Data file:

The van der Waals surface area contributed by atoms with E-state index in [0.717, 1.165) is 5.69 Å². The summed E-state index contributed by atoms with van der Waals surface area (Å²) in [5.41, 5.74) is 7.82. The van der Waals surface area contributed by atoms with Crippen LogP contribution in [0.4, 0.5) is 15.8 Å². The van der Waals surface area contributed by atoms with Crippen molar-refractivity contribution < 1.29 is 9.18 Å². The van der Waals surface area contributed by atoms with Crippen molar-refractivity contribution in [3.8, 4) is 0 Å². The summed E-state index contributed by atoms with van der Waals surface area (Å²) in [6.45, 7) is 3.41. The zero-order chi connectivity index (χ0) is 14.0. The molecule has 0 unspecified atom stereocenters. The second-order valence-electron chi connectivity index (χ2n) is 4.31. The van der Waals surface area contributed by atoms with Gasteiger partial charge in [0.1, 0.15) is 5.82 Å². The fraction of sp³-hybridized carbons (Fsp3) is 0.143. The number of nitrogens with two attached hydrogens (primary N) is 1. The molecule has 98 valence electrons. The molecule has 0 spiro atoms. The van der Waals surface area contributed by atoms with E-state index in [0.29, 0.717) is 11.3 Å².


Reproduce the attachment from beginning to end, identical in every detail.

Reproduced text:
The van der Waals surface area contributed by atoms with E-state index in [0.717, 1.165) is 5.69 Å². The summed E-state index contributed by atoms with van der Waals surface area (Å²) in [5.41, 5.74) is 7.82. The van der Waals surface area contributed by atoms with Crippen LogP contribution in [0.4, 0.5) is 15.8 Å². The van der Waals surface area contributed by atoms with Crippen molar-refractivity contribution < 1.29 is 9.18 Å². The van der Waals surface area contributed by atoms with Crippen molar-refractivity contribution in [3.8, 4) is 0 Å². The summed E-state index contributed by atoms with van der Waals surface area (Å²) in [6.45, 7) is 3.41. The zero-order chi connectivity index (χ0) is 14.0. The molecule has 0 unspecified atom stereocenters. The second-order valence-electron chi connectivity index (χ2n) is 4.31. The van der Waals surface area contributed by atoms with Gasteiger partial charge in [0.1, 0.15) is 5.82 Å². The fraction of sp³-hybridized carbons (Fsp3) is 0.143. The number of nitrogens with two attached hydrogens (primary N) is 1. The molecule has 98 valence electrons. The molecule has 0 spiro atoms. The van der Waals surface area contributed by atoms with E-state index in [0.29, 0.717) is 11.3 Å².